Brush Maintenance for Dummies

Jon1270February 4, 2008

This is slightly embarrassing for me to ask. Despite many years as a professional woodworker, I've never developed a good habit or routine for cleaning brushes after use. I've worked in some situations where brushes were used so frequently that they were stored in solvent. I've also worked for some shops that stuck with disposable brushes (ick). I now spray most finishes, but occasionally brush polyurethane, varnish or lacquer; when I do, I inevitably find myself unsure of how to clean the brush thoroughly enough that its bristles don't glue themselves together as they dry, without using a ridiculous amount of solvent. The poor brush usually sits around in a soup can of mineral spirits(or whatever solvent seems appropriate), stinking up my shop and getting misshapen.

I'd very much appreciate some remedial instruction, perhaps followed up with a few advanced strategies, on how to easily and effectively clean and store paint brushes that have been dipped in solvent-based finishes.

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I use the following strategy:

Before dipping in finish, I always "prime" the brush by soaking in the appropriate solvent or thinner (mineral spirits in this case) and wiping off the excess with a rag. This inhibits the finish from wicking up into the ferrule.

After use:
* Clean off finish with a rag.
* Dip into can #1, that has been half-filled with mineral spirits. Slosh it around. You do not need to throw this solvent out right away and the solids will settle out over time (see below). Wipe brush with another rag.
* Dip brush into can #2 that likewise is half-full of mineral spirits. Slosh around and wipe as before.
* At this point, the brush is fairly clean but oily from the mineral spirits. Either wash out with dawn and water or, my preference, dip in can #4, half full of lacquer thinner that will cut through the oiliness.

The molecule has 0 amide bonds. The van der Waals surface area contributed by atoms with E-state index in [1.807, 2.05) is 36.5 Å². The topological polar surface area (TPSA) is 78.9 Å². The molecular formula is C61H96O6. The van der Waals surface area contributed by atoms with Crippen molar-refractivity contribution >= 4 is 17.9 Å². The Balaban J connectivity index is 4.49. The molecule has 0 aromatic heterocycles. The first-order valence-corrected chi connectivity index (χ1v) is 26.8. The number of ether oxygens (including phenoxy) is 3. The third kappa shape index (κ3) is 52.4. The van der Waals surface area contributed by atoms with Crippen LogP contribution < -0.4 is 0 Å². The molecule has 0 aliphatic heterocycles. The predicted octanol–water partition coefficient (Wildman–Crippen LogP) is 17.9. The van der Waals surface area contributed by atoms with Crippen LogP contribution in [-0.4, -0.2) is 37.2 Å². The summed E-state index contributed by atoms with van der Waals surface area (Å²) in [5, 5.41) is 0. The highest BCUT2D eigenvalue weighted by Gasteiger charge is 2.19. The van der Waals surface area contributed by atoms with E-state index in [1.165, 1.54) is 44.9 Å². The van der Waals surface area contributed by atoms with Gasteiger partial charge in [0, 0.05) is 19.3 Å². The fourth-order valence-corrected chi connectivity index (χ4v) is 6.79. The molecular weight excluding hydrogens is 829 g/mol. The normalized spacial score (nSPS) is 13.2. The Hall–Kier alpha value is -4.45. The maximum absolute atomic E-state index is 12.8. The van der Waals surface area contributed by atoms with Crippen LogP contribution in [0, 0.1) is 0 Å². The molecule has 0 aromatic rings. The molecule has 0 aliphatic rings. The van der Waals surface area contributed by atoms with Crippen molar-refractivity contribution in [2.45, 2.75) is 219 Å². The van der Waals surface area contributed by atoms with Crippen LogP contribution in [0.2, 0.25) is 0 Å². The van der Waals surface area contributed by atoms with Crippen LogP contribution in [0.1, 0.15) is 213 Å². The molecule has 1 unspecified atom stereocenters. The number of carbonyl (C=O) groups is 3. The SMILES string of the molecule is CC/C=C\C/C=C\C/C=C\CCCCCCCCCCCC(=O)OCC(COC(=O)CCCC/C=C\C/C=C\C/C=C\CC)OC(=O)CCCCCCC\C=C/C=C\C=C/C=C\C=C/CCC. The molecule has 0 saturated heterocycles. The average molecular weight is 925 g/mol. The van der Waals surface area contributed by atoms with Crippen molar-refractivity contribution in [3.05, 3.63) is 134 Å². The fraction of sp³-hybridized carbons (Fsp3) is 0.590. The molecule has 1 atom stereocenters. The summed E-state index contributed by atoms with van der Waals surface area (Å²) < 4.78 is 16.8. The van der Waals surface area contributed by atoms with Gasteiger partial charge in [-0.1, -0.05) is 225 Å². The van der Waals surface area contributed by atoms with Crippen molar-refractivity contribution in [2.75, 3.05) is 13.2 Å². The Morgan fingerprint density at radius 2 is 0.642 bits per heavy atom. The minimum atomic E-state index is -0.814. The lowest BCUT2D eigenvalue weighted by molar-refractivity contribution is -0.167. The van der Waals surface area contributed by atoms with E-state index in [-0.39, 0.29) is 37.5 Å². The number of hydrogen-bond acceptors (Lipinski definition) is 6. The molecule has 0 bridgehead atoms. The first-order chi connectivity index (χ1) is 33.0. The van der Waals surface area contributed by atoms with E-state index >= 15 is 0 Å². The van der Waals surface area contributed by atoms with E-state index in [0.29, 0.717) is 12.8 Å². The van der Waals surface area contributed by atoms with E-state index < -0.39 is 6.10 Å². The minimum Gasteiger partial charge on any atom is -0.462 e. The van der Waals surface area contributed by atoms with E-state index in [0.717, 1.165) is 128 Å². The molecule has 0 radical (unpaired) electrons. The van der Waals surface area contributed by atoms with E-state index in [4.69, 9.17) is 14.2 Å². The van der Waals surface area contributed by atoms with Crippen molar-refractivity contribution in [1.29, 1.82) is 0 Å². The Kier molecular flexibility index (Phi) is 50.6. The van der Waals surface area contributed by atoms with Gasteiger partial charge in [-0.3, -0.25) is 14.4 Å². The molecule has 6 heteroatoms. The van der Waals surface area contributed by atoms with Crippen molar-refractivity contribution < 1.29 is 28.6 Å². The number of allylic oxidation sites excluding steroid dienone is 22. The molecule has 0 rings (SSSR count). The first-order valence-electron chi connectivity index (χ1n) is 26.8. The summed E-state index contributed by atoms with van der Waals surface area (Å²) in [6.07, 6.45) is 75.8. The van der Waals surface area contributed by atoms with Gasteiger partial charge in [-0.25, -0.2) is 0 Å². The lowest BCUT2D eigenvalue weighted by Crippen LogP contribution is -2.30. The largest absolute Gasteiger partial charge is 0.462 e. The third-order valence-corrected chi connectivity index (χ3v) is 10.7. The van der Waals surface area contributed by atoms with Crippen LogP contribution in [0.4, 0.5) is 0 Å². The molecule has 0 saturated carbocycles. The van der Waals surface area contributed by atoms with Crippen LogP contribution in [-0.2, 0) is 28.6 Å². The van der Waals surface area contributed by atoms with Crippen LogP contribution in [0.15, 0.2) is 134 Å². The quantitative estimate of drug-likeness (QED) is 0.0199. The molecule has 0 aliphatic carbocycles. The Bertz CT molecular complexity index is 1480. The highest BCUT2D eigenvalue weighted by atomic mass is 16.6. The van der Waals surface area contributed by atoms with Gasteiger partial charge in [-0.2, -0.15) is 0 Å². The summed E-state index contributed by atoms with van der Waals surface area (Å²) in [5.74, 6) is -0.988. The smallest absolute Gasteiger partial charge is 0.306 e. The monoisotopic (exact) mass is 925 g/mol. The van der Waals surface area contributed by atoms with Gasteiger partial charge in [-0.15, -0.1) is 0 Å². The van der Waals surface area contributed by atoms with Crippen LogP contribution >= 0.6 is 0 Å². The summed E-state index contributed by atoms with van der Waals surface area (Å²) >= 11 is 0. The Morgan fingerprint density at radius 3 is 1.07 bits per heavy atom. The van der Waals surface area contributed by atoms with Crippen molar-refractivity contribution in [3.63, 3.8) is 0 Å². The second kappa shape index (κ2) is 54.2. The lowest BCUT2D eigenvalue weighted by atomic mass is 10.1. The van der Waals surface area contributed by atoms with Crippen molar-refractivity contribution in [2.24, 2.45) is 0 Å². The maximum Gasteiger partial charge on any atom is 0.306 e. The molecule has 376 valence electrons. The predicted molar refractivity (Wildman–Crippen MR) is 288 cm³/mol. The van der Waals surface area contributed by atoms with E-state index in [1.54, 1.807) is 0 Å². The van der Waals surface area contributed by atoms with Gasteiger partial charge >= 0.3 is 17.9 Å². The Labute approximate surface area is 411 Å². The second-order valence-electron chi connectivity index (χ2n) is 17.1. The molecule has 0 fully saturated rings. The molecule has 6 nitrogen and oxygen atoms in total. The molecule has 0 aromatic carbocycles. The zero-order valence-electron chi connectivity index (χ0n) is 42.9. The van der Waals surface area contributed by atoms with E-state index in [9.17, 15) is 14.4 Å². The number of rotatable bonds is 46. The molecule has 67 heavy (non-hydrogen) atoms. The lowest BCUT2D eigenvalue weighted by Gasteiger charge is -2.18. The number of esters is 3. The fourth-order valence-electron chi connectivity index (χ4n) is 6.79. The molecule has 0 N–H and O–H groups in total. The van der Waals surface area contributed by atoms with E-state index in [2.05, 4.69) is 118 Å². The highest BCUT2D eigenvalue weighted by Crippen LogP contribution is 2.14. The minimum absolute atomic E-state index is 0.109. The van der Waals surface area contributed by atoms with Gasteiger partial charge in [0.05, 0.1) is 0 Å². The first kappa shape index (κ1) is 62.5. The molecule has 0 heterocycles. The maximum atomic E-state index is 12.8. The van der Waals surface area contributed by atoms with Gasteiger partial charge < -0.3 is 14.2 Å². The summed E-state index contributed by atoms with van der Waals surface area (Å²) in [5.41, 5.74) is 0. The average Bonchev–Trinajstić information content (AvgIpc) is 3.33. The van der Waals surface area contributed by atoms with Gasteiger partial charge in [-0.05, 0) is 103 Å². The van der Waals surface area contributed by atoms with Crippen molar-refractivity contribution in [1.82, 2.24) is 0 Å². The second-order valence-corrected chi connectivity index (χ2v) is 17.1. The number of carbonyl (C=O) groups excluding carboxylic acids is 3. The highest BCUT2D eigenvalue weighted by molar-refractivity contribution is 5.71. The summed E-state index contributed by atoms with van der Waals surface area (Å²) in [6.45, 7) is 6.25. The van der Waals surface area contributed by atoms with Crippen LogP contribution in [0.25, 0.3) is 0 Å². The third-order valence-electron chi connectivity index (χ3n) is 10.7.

* Spin the brush with a brush spinner, wrap in a cardboard brush cover or wrap with kraft paper and a rubber band. Set aside to dry.

Over time, can #1 will become so full of gunk that it's time to decant off the clear stuff into can #2. Put can #1 out where it can dry out and when solid, throw in the trash. Promote can #2 to be the new can #1 and start a fresh can #2. You can also have a can #3 that is a third rinse can if you wish.

If the brush, despite your efforts, get cruddy, soak a bunch of them overnight in NMP-based paint stripper. The next day, work out the crud with a brush comb, rinse and you're good to go. There are also brush cleaners that are pretty much a soup of every solvent and a few strippers that you can use instead of the NMP stripper. But I find it noxious and pretty strong.

    Bookmark   February 4, 2008 at 6:55PM
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I clean the brush with the appropriate solvent, generally water or mineral spirits, wire-brushing the bristles if necessary, shake it out, brush it out on cardboard or scrap wood, wrap the bristles in cotton cloth or paper towel, secure it with a rubber band and hang it up.